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2nd Generation Imus Comfort Gait Bit

Comfort Gait Bit

Lab-tested 100% free of lead and heavy metals

Made from domestically-sourced stainless steel and copper

Made In The USA

5 Year Warranty





When Eye be the Judge

Let me tell you about Shank. I saw the seal bay gelding at an auction, and quickly decided that if the price was right he was going home with us that day. The price was right, and we took him home. At about 15.2hh, with a perfectly modeled head, large eye, and well muscled, it would have been difficult to find any fault with this horse's conformation. He followed us quietly out to the trailer and loaded without difficulty. The first sign of trouble wasn't until a day or two later, when he pinned his ears and turned as though to kick me when I entered his stall. Several days later he managed to paste me but good as I worked him on the longe line. I discovered that Shank had a tendency to behave himself just long enough to lure me into trusting him-and then he'd show me why I never should. He behaved like an abusive husband: Shank was not a kind or honest horse. It took me many months to finally determine that he never would become one (at least not under my tutelage), so we sold him to a large training barn. I gave the owner sufficient warning, but he too was taken in by Shank's good looks. (He, too, soon came to regret it.)

Then there was Annie. She was a nondescript mare, coon footed behind, who tended to be lazy and too easy to keep. There was a lump on her right jaw, a result of an early bout with strangles. Always hardy, she'd overcome the strangles and the resultant calcified lump was never more than a cosmetic issue. She was not very athletic but for some reason commanded the respect of all our other horses; within a short time she'd become pasture boss. This was a good thing, as she turned out to be a benign ruler. She possessed an incredibly smooth Indian Shuffle, and a rocking horse canter.

However, it wasn't her looks, pasture manners or smooth gaits that set Annie apart. It was her heart, and her innate wisdom. She tolerated adults, and never gave anyone a hard time under saddle-but the thing that set that little mare apart from most horses was her devotion to children. She loved nothing more than toting a young one around on her soft, broad back. The youngest, most timid rider would mount up, and her whole demeanor would change from having a slightly disgruntled, "Do I have to do this again?" look, to "Hi there sweetie, let's go have fun together!" She had an important job to do, and knew it. Annie helped more than one frightened youngster become a confident young horse person-and is now in a home where she continues in that valuable vocation.

We initially sold Annie to a different home. Within a day the new owner was on the phone, complaining about all of Annie's physical defects, and her tendency to be a bit pushy when being led toward food. I tried to encourage the buyer to give this sweet little mare time to settle in-but then discovered the real root of the problem. It seems the buyer's trainer had come over to inspect Annie, and based on accepted standards for physical criterion (and in spite of a thorough pre-sale vet check), had declared her 'unfit and unsound.' Though I was convinced she would be the perfect horse for the woman's small children, she had already been firmly persuaded otherwise. So we took Annie back, (not our usual policy-but Annie was special). Within days she found a new home with experienced horse people who needed an honest, trustworthy mount for their grandchildren. I'm happy to say it has been a great match.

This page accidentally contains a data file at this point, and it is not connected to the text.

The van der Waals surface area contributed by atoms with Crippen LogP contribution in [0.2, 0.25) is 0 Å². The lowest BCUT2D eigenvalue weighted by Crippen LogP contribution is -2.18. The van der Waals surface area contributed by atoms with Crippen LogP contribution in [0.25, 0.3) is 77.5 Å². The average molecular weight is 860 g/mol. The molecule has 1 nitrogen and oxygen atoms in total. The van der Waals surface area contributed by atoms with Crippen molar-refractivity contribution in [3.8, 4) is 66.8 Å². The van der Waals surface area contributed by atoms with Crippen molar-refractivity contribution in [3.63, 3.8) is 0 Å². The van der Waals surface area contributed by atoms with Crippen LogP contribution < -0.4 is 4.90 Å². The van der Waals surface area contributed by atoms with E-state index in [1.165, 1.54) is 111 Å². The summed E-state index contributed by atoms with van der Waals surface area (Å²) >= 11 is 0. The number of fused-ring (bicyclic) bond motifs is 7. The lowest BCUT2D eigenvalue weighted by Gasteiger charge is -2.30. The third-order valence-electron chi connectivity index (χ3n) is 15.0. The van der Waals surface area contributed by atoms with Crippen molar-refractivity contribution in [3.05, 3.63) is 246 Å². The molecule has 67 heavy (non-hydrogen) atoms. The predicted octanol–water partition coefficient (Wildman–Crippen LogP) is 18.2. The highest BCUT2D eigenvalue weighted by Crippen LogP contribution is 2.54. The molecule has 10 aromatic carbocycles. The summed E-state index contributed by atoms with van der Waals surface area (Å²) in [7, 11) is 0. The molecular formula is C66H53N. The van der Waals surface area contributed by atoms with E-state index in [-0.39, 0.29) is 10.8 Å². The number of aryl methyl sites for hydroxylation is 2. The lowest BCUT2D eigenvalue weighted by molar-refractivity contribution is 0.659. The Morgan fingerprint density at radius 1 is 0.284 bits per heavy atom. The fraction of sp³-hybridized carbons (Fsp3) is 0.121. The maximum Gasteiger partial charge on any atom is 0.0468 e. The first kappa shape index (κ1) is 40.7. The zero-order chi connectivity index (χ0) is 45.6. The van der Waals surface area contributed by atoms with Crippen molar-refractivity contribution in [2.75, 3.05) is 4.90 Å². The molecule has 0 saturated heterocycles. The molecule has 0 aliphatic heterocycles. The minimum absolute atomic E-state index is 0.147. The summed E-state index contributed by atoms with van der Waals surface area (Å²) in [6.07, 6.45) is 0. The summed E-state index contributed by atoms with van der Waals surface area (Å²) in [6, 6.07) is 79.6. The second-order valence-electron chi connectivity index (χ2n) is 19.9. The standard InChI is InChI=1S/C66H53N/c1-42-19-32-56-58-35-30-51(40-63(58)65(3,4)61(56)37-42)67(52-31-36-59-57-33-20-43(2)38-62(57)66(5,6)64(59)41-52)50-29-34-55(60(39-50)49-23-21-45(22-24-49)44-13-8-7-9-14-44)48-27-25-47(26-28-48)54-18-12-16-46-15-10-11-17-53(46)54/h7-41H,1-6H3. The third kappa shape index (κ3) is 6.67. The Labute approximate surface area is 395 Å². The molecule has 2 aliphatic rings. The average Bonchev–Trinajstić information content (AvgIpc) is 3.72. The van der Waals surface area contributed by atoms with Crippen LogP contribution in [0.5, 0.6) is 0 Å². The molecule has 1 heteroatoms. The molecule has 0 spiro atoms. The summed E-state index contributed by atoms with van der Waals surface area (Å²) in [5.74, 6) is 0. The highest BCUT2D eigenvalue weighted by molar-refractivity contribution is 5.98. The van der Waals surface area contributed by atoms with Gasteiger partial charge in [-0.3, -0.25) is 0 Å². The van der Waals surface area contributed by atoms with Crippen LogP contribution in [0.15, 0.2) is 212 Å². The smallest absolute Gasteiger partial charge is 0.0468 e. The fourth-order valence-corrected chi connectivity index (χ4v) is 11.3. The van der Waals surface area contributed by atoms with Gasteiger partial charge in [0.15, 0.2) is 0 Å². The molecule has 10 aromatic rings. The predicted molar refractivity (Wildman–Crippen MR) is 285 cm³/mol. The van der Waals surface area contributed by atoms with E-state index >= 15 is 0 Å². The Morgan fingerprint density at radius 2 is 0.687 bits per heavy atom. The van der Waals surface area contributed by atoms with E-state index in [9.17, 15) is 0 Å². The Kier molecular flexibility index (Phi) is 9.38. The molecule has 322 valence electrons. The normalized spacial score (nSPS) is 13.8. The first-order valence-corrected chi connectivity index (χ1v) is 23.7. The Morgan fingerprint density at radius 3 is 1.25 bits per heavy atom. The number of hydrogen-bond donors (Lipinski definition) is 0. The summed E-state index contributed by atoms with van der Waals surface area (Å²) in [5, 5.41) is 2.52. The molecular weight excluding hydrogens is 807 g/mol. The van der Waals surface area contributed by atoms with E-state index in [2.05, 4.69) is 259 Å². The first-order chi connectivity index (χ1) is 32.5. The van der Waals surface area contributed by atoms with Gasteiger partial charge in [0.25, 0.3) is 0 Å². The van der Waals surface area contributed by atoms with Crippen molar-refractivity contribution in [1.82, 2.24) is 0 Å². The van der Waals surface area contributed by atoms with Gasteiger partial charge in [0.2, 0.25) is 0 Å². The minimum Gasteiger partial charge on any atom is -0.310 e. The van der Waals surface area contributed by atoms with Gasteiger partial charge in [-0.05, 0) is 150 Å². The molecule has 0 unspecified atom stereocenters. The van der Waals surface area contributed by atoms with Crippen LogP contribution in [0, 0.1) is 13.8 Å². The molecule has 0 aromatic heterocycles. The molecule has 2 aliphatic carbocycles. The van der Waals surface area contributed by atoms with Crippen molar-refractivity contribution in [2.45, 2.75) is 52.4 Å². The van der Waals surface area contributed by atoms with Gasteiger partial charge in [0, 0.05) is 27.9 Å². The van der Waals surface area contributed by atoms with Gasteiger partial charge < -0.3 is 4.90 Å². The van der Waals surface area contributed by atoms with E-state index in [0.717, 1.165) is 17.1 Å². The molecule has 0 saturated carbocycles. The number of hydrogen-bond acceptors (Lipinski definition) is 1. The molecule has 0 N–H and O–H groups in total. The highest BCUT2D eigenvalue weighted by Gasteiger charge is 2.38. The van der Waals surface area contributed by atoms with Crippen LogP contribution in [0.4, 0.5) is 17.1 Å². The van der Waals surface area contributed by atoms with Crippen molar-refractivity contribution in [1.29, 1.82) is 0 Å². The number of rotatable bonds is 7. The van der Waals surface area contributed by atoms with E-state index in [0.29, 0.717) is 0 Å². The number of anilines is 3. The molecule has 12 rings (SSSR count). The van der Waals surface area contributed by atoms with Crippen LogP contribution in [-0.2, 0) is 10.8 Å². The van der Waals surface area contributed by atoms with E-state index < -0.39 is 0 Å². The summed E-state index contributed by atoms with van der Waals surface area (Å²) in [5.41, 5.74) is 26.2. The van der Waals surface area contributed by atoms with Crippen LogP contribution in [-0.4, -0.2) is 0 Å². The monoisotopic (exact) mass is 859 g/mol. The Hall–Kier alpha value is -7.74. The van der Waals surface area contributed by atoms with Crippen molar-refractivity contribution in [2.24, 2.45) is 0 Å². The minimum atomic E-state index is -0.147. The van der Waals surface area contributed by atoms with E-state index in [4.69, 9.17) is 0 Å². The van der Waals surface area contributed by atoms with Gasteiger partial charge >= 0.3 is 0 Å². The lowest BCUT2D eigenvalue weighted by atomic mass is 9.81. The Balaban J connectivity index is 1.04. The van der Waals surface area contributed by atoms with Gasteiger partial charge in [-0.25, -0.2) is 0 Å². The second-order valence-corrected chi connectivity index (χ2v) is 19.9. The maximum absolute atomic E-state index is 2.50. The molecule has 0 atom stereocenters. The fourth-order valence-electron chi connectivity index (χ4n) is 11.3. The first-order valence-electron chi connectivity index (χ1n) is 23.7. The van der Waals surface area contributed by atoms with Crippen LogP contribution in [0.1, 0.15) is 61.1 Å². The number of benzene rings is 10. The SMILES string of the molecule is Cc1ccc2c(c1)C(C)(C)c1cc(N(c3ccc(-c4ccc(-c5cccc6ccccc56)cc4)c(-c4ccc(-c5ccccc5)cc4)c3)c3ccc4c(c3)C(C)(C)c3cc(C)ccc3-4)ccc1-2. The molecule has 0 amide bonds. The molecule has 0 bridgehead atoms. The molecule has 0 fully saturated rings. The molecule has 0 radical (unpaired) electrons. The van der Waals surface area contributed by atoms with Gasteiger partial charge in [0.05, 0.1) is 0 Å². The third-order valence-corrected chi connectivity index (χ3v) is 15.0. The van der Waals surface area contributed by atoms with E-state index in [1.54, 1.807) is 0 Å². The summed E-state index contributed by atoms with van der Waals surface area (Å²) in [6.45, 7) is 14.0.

How many of us do the same sort of thing to one another? We judge a person or situation in accord with various religious or societal standards, rather than discerning the true heart of the matter. We're impressed by physical traits, and overlook what may be more important qualities of character or achievement. We judge a person according to gender, weight, and manner of speaking or dress-any number of criterions-rather than making an effort to see beyond the obvious. We view a situation with our own set of biases intact, never realizing how much these may obscure the truth of a person or situation. How often I have failed to seek God's wisdom in all things, and yet believed and acted as though I knew how to offer correct responses to the situation in which He had placed me.

Isaiah 11:2-4a: And the spirit of the LORD shall rest upon him, the spirit of wisdom and understanding, the spirit of counsel and might, the spirit of knowledge and of the fear of the LORD; 3 And shall make him of quick understanding in the fear of the LORD: and he shall not judge after the sight of his eyes, neither reprove after the hearing of his ears: 4 But with righteousness shall he judge the poor, and reprove with equity for the meek of the earth: John 7:24: 24 Judge not according to the appearance, but judge righteous judgment.

Imus 4-Beat Saddles